Score: Utah 2, BLM Wilderness Protection 0

by Dan Rohlf

Few things in politics are certain, but it’s a safe bet that Barak Obama will not carry the state of Utah in his 2012 re-election bid. But despite its dismal electoral prospects in the state, the Obama Administration knuckled under to pressure from Utah and other western Republicans this week when Secretary of Interior Ken Salazar did an about-face on the Bureau of Land Management’s “Wild Lands” policy. The policy, announced by the Secretary less than six months ago, allowed BLM to designate specific lands with wilderness characteristics for protection under agency management plans. Specific protections would have been identified in the planning process open to public participation.

The Wild Lands policy filled a gap in BLM’s land management authority created when Gale Norton, one of Salazar’s predecessors during the George W. Bush Administration, entered into a legal settlement with Utah under which BLM agreed to cease designating “wilderness study areas.” WSAs are designated areas on BLM lands found to have wilderness characteristics and managed by the agency “consistent with” wilderness until Congress decides whether to officially designate them as wilderness or “release” them for multiple use management. In December, 2010, Salazar emphasized the settlement “never should have happened” and issued an order allowing BLM to once again administratively designate land to be managed to protect wilderness values through the agency’s planning process.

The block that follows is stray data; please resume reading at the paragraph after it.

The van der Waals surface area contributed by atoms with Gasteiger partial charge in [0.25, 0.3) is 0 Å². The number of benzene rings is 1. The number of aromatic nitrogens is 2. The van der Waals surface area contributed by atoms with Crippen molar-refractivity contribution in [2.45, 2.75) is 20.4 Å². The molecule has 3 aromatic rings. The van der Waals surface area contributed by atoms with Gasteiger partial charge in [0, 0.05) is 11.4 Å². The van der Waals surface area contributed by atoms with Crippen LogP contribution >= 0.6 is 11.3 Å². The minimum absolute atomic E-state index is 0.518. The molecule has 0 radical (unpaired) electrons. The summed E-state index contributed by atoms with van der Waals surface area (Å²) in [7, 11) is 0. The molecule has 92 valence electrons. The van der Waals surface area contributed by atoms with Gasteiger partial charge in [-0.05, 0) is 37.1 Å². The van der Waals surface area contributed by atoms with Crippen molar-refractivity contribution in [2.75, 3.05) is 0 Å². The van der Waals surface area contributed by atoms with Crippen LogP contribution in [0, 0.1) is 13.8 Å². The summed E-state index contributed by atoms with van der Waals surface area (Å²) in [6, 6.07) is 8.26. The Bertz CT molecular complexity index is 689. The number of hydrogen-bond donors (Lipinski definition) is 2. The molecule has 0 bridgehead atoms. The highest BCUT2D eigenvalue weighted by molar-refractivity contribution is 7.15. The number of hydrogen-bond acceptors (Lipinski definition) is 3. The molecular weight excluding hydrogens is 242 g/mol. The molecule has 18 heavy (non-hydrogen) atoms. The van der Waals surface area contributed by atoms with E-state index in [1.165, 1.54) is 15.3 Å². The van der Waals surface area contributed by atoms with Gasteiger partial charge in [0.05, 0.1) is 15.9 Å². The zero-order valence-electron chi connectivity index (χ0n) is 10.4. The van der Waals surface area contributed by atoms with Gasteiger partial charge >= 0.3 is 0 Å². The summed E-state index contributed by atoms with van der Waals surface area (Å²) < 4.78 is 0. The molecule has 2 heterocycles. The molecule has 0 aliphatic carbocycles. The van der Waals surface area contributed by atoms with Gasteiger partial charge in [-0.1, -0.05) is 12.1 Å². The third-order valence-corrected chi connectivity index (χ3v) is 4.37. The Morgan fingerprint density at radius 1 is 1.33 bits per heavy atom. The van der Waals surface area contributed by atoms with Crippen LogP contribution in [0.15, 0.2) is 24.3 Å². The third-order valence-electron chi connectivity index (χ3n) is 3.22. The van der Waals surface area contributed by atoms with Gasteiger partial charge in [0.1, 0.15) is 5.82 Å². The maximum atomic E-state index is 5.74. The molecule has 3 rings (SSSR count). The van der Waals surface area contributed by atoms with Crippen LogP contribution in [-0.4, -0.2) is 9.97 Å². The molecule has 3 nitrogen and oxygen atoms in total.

Salazar’s move infuriated western Republicans, who promptly attached a provision to April’s budget deal funding the federal government that forbade BLM from spending any money to implement the Wild Lands policy. As usual, the state of Utah was a particularly vocal opponent of the Obama Administration’s bid to resume protecting wilderness values.  

Utah officials were therefore in a celebratory mood this week over Salazar’s backcountry flip-flop. Asserting that federal policy protecting wild areas on BLM land “harmed the Utah economy, prevented job growth, blocked domestic energy development and resulted in less revenue for our state,” Utah Senator Mike Lee applauded the Obama Administration’s retrenchment.

But while bashing wilderness protections makes for great newspaper copy in the Salt Lake City Tribune and scores political points with powerful western extractive industries and motorized recreation enthusiasts, reversing the Wild Lands policy might not be the boon to the economy of Utah and other western states that wilderness opponents claim. According to recent estimates from the U.S. Bureau of Labor Statistics, mining and logging employed nearly 11,000 people in Utah as of April 2011, but leisure and hospitality industries employed over 100,000 more than that. (And on a side note, in a state where bashing government is a time-honored tradition, government employment accounted for over 216,000 Utah jobs.)

So in terms of jobs and the state's economy, Senator Lee and his fellow western Republicans should have applauded BLM’s late Wild Lands policy. Actual economic facts show that Utah generates far more revenue when people enjoy the wilderness rather than mine or log it. 

And the Obama Administration should have stuck to its principles. Recycling is great, but not when what’s being recycled is Bush-era environmental policies.



© 2016 The Center for Progressive Reform